Real data centers are too complex to be analyzed mathematically, so mathematicians create stylized models that capture some key features of data centers and allow to obtain some useful insights. One such model is depicted in Figure 2. Here servers and their queues are placed at the nodes of a network. Also, each server acts as a dispatcher, receiving tasks over time and deciding in which queue each task should be placed. The network represents assignment constraints which reflect that the servers are not exchangeable; a given server cannot send tasks to any other server. In particular, a task can only be placed in one of the queues in the neighborhood of the server that initially receives the task; the neighborhood consists of this server itself and all the servers that are directly connected by an edge. Let us assume that the server that receives the task always makes the natural choice: to dispatch the task to the shortest queue in the neighborhood. Can you guess which of the networks of Figure 1 makes it easier to distribute the tasks evenly across the servers?

Which network is beter?

Mathematicians know that networks with larger neighborhoods can help to distribute tasks across the servers better. Intuitively, larger neighborhoods offer more choices for dispatching tasks. But other structural properties of the network also matter.

In all the networks of Figure 1, most of the neighborhoods have three servers; in the Ring and the Triangles all the neighborhoods are of size three, whereas the Double-star only has two neighborhoods that are larger. However, these networks have striking structural differences. For example, the Ring and the Double-star are connected since we can move between any pair of servers without leaving the network. In contrast, the Triangles are disconnected, which seems rather inconvenient if we want to distribute work among all the servers. Furthermore, in some sense the Double-star is more connected than the Ring since we can move between any two servers in at most two steps, while in the Ring we may need to visit half of the servers; think about passing the salt around the table from one extreme to the other.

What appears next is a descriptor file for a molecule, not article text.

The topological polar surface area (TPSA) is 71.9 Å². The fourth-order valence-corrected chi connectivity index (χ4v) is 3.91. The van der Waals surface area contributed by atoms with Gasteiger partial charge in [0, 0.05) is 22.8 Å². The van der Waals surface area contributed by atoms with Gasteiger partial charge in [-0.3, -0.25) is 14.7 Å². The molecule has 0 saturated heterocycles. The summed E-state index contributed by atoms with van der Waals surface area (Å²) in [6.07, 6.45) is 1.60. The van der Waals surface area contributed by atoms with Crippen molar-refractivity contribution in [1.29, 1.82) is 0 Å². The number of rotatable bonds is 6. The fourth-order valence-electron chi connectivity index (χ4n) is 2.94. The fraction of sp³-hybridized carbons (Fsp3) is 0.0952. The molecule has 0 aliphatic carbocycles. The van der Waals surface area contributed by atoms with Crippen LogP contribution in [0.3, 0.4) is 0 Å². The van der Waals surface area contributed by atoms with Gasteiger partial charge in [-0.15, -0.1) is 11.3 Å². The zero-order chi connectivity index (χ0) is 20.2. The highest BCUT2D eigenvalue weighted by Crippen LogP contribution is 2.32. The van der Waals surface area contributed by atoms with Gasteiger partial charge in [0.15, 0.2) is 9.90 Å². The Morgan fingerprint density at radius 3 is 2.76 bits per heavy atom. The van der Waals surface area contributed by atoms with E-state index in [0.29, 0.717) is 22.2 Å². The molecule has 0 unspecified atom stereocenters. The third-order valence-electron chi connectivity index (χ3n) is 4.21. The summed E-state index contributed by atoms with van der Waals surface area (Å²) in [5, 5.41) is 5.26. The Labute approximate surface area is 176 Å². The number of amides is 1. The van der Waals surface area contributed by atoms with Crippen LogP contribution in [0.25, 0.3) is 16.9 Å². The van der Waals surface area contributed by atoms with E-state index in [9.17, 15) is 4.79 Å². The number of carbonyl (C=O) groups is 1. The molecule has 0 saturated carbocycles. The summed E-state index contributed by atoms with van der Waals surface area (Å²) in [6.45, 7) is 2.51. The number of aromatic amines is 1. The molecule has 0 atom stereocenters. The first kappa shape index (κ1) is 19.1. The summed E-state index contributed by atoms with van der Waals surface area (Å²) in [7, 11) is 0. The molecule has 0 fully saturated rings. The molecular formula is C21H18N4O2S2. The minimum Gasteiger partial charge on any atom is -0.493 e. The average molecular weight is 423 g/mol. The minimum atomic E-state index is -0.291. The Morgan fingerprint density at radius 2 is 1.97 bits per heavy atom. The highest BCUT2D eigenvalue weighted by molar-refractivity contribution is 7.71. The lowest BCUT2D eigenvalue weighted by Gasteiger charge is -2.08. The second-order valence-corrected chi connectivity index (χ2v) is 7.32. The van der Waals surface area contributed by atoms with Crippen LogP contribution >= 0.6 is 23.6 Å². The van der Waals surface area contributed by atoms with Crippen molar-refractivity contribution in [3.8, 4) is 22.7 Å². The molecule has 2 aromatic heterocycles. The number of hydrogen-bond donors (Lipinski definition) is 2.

The seemingly superior connectivity of the Double-star suggests that it is the best network. But surprisingly, it turns out that the Double-star is actually the worst network!

Figure 3. Load balancing in the networks of Figure 1.

Figure 3 indicates how each of the three networks performs. The figure shows the fraction q(i) (or percentage) of queues that have at least i tasks for each possible i; for example, note that q(0)=1 in all the cases since all the queues have always at least zero tasks. If q(i) is smaller for all i, then the network is clearly better. Moreover, it is possible to prove that the sum of q(i) over all possible i\geq1 is proportional to the average amount of time that tasks wait until finished. The plot shows that the Ring is better than the Triangles, as expected, and it reveals that the Double-star is the worst network. In fact, the plot indicates that the Double-star is nearly as bad as a fully disconnected network where all servers are isolated. All the neighborhoods of this network consist of exactly one isolated server, and when a task arrives at any server, the only possible choice is to place the task in the queue of this server.

But why is the Double-star so bad? The reason is that the two central servers get saturated, rendering this seemingly highly connected network disconnected, as if the central servers did not exist. In other words, most of the time the central servers are buried under large piles of tasks while the great majority of the outer servers have fewer tasks. When a task arrives at an outer server, the central servers usually have more tasks, and since the only neighbors of this outer server are the central servers, the new task is placed in the queue of the outer server. Because all but two of the servers are outer servers, the fraction of servers with at least  tasks is nearly equal to the fraction of outer servers with at least  tasks, and these servers act as if they were isolated, placing all the tasks in their own queues.

Now we know that the Ring is the best of the networks of Figure 1 and that the Double-star is the worst. Moreover, we have learned that large neighborhoods are not always beneficial. In fact, networks like the Double-star where servers with large neighborhoods are surrounded by poorly connected servers can behave as if the highly connected servers did not exist, rendering the network much less connected than it seems.

We still do not fully understand how the structure of a network impacts its ability to distribute tasks across the servers. However, the puzzle that we have solved illustrates a key fact: mathematicians have observed that network structure is not that relevant when all the neighborhoods are large, but the puzzle shows that network structure really matters in networks that have small neighborhoods!